The lake is prettier than ever. We get there most days by one route or another. A wind storm is headed our way, forecast to be as bad as the one in March 2017 when we lost power for four days. We spent the day preparing. We bought gas for our neighbors generator so we can justify running an extension cord to our refrigerator. We moved the metal chairs, which we had just put for the season, out to safer ground. I managed to make enough room in the garage to get the car in. A first. We plan to sleep in the basement, on the spare mattress on the floor where our guests usually sleep. And we talked of a tofu recipe that we could do over a fire out back. Our life is more purposeful during the pandemic.
I was playing drums in the front room of our house on S. Milton Drive when three older guys rang the doorbell. I was certain they were going to complain about the noise but instead they wanted me to join their band. They had a couple of gigs that weekend and they would not take no for an answer. I guess I was taking Frank Canada’s place, the name on the business card they gave me. I played those two dates and Red, the rhythm guitar player, announced they wanted to get rid of Butch Miller, the leader. They had a young guy, who sounded exactly like Johnny Cash, to take his place.
They named the new band the “On Fours.” “You know, how we start songs, on four,” Red said. My brother, Fran, made the new calling cards in his high school shop class and enlisted my father to do the band’s logo type and graphic.
The band was was dyed-in -the-wool country, something I knew nothing about. We rehearsed once a month in Red’s trailer or the bass player’s barn and we played four sets every Friday and Saturday for the next year and a half. We played every smoke filled Elks Club, Moose Lounge, American Legion, VFW and Eagles Club in the area. One Sunday afternoon we played on the back of a hay wagon for a coon hunting convention. When Peggi and I moved to Rochester I gave the gig to Dave Mahoney. Dave told me they changed their name to “The Breakers” after the CB craze.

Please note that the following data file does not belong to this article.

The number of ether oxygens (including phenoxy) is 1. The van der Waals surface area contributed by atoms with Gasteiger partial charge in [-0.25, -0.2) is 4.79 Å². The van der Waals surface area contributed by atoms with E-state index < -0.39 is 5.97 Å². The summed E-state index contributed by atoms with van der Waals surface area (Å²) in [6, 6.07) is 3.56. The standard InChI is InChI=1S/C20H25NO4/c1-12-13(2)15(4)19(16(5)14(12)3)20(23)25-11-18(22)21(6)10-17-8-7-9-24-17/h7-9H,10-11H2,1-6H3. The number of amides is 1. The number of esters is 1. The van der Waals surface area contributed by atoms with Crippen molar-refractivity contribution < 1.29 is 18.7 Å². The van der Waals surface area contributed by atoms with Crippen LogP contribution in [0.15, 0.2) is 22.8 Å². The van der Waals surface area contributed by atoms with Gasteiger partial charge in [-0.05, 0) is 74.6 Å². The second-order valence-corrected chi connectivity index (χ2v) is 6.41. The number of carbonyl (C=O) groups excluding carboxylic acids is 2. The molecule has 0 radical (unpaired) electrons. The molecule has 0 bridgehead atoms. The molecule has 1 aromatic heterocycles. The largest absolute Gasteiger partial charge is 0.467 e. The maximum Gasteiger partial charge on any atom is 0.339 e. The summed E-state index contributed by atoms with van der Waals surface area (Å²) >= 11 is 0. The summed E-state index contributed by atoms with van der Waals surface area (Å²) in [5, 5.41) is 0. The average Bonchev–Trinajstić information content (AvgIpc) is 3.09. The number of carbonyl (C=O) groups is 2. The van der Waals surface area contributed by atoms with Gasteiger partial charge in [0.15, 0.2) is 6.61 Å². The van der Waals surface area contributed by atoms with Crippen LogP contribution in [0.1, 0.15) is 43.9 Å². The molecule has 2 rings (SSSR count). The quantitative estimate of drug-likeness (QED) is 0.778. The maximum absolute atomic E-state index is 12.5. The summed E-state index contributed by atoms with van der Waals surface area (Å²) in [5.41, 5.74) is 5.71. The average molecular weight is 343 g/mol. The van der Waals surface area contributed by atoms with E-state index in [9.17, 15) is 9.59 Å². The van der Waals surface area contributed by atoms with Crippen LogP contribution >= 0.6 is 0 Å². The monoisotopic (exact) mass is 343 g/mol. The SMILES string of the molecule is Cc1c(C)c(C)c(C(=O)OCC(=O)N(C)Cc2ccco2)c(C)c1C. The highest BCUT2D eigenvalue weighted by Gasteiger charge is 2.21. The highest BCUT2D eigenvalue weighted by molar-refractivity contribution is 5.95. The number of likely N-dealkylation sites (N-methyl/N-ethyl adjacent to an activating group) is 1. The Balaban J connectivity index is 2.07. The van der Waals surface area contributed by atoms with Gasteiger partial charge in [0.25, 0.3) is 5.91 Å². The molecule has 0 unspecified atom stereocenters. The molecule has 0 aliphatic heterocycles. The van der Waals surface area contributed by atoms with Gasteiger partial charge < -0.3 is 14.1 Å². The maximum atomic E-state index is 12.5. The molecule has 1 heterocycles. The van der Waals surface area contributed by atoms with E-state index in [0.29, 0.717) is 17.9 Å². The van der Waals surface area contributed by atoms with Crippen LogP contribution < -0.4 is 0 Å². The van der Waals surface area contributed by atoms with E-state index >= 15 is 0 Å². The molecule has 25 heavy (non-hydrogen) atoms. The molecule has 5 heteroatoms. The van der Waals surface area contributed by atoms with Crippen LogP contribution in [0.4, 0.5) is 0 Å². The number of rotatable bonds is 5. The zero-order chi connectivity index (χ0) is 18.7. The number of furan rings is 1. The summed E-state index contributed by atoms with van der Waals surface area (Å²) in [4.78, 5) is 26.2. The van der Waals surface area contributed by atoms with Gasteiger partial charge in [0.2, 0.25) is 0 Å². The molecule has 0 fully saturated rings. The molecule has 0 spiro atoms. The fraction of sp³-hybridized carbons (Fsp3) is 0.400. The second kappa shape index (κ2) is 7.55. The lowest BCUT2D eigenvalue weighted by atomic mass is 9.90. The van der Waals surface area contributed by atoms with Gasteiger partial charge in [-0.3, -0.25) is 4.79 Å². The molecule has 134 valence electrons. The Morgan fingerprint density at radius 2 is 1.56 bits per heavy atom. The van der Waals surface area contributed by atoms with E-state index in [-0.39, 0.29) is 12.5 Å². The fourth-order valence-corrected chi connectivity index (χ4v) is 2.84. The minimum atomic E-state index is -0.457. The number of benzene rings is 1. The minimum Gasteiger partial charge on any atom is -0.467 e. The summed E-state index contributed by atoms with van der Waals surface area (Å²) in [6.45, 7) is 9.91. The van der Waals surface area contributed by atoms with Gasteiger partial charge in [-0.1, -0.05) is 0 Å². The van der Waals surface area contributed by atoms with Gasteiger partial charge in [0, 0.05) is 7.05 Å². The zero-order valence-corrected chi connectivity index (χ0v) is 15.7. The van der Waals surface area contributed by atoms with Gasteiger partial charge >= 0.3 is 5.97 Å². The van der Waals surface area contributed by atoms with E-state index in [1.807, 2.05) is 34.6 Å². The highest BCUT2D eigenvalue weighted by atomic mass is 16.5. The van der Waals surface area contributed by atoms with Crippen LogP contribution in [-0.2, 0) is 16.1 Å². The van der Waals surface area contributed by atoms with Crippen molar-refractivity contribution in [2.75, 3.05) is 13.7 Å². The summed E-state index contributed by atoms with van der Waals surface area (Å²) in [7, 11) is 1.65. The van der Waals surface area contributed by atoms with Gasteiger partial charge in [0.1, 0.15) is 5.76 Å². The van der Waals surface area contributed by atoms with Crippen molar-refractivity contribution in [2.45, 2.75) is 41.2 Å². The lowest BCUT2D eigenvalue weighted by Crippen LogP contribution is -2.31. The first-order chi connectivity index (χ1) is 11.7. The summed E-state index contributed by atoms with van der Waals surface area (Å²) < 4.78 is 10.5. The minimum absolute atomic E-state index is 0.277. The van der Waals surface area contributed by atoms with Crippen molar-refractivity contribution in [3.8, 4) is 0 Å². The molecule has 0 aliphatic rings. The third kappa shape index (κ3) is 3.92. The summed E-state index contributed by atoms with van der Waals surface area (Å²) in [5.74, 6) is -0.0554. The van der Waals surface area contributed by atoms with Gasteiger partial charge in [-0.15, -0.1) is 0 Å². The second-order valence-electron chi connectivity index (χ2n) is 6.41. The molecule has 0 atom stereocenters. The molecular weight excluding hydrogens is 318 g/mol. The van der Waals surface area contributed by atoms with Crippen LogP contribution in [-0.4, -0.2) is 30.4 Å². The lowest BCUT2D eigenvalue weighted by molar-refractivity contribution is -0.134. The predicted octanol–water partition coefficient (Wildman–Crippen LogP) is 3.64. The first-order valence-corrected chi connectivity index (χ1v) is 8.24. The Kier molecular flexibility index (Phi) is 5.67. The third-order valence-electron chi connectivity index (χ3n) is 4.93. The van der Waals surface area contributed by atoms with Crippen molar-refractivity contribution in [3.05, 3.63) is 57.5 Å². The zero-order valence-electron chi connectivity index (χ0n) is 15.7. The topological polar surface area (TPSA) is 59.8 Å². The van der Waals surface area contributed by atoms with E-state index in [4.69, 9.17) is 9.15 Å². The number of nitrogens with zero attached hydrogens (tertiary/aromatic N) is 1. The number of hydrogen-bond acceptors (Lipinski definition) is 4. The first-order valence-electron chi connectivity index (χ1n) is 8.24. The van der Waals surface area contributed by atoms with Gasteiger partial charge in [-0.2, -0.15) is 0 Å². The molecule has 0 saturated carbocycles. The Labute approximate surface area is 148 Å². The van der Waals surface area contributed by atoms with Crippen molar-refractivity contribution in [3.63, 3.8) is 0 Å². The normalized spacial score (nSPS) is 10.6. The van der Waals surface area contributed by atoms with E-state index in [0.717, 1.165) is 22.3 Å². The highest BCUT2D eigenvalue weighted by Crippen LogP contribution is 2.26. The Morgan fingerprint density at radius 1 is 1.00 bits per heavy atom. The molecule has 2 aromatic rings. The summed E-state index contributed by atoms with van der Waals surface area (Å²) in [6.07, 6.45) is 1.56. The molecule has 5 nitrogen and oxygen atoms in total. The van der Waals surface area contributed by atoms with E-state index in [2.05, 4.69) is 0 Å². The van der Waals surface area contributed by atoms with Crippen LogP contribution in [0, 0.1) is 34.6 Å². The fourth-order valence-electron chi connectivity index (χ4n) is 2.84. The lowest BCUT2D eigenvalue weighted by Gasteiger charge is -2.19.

I grew to love the music. Peggi and I saw Merle Haggard when he came to Bloomington and we started buying Merle, George and Waylon records. When we moved to Rochester in 1974 there was only country rock, a hideous hybrid which took the rock out of rock and the country out of country. Bands like Old Salt were everywhere. Our next door neighbor, Sparky, was into country. We got to see George Jones before he passed. I’m thankful for the forced exposure.
When we were young my mom had us try to be quiet between noon and three, the hours Christ is said to have hung on the cross. If he could hang up there for three hours and die for our sins the very least we could do is be quiet. Needless to say, it was an impossible task. I think of that each Good Friday. The grand bargain and impossible tasks.
We never had meat on Friday during Lent. Not that that was much of a sacrifice. But we gave up stuff, like candy, and the five weeks seemed to last forever. We are starting our fifth week in near isolation. We used leave school in the middle of the day to observe the Stations of the Cross in the church next door. I liked the solemnity of it all. The graphic depictions of the crucifixion felt very real, human. It was not all glum. My father would bring home hot crossed buns on the weekend.
And then poof! The Resurrection. That never felt right. But Lent did end. And the pandemic will too.
We cut across the golf course this morning on our way to the lake, taking a chance that they hadn’t opened for the season. I’m still a bit gun shy after someone yelled “Fore” and I turned in the the direction of the voice only to get beaned in the forehead. We thought we saw a sign on the Snack Shack door so we walked up close and saw that someone had rearranged the letters on the menu.